On September 11, 2001, two planes went into the twin towers at the World Trade Center, one went into the Pentagon and one went down in a Pennsylvania field when the people on the airliner attempted to wrest control away from the hijackers. In total, 2,993 people died that day. That night, Pres. George W. Bush gave a speech to the nation and I want to share it with you, because I think these words should be remembered. And they say a lot about how we responded to the attack upon our nation.
Good evening. Today, our fellow citizens, our way of life, our very freedom came under attack in a series of deliberate and deadly terrorist acts. The victims were in airplanes, or in their offices; secretaries, businessmen and women, military and federal workers; moms and dads, friends and neighbors. Thousands of lives were suddenly ended by evil, despicable acts of terror.
The pictures of airplanes flying into buildings, fires burning, huge structures collapsing, have filled us with disbelief, terrible sadness, and a quiet, unyielding anger. These acts of mass murder were intended to frighten our nation into chaos and retreat. But they have failed; our country is strong.
A great people has been moved to defend a great nation. Terrorist attacks can shake the foundations of our biggest buildings, but they cannot touch the foundation of America. These acts shattered steel, but they cannot dent the steel of American resolve.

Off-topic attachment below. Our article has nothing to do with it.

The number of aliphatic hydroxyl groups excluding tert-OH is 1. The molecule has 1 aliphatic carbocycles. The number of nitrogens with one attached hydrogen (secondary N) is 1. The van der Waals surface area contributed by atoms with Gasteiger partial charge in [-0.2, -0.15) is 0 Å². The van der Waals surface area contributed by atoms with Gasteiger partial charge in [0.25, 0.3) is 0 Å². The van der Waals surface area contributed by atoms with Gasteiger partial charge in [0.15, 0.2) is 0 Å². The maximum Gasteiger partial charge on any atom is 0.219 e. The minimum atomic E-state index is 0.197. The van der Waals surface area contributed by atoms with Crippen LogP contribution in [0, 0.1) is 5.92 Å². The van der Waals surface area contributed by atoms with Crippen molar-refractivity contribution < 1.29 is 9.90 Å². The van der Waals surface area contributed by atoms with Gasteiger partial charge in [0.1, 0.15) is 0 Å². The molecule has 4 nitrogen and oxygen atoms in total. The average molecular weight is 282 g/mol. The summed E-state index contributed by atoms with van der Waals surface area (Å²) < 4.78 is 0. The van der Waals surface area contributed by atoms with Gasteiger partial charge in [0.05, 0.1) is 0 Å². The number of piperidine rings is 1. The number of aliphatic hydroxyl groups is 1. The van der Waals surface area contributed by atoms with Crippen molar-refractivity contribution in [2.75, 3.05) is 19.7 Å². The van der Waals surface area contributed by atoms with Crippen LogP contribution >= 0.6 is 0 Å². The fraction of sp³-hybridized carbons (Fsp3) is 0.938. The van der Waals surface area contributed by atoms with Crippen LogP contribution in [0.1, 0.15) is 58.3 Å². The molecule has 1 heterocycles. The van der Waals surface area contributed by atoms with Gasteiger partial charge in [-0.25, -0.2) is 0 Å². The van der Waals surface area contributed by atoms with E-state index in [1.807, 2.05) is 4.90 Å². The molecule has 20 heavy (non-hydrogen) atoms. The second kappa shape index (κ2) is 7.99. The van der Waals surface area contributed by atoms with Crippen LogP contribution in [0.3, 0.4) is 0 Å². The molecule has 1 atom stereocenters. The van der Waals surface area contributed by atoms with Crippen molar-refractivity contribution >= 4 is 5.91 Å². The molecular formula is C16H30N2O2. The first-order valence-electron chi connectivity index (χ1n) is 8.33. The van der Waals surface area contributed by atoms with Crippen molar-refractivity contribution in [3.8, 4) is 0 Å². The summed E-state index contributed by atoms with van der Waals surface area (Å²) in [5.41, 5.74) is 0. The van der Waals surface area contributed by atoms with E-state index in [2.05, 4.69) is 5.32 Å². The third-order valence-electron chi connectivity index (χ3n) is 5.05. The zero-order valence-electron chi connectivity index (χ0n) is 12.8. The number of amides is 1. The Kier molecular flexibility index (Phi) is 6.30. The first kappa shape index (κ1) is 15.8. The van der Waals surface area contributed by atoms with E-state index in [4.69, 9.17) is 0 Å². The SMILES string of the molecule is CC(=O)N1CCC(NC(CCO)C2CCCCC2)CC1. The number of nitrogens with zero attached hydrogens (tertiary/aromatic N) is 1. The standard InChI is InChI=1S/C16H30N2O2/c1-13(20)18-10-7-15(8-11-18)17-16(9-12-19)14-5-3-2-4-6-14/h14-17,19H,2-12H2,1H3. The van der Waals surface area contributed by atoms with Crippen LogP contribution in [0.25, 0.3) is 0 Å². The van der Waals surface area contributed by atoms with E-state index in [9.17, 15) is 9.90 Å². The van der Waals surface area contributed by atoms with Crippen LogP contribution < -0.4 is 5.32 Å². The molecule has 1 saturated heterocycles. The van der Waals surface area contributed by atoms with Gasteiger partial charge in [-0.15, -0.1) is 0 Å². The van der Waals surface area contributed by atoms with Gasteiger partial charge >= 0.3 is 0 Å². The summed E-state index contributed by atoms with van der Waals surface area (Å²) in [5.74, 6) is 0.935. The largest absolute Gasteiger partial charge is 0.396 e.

America was targeted for attack because we’re the brightest beacon for freedom and opportunity in the world. And no one will keep that light from shining.
Today, our nation saw evil, the very worst of human nature. And we responded with the best of America — with the daring of our rescue workers, with the caring for strangers and neighbours who came to give blood and help in any way they could.
Immediately following the first attack, I implemented our government’s emergency response plans. Our military is powerful, and it’s prepared. Our emergency teams are working in New York City and Washington, D.C. to help with local rescue efforts.
Our first priority is to get help to those who have been injured, and to take every precaution to protect our citizens at home and around the world from further attacks.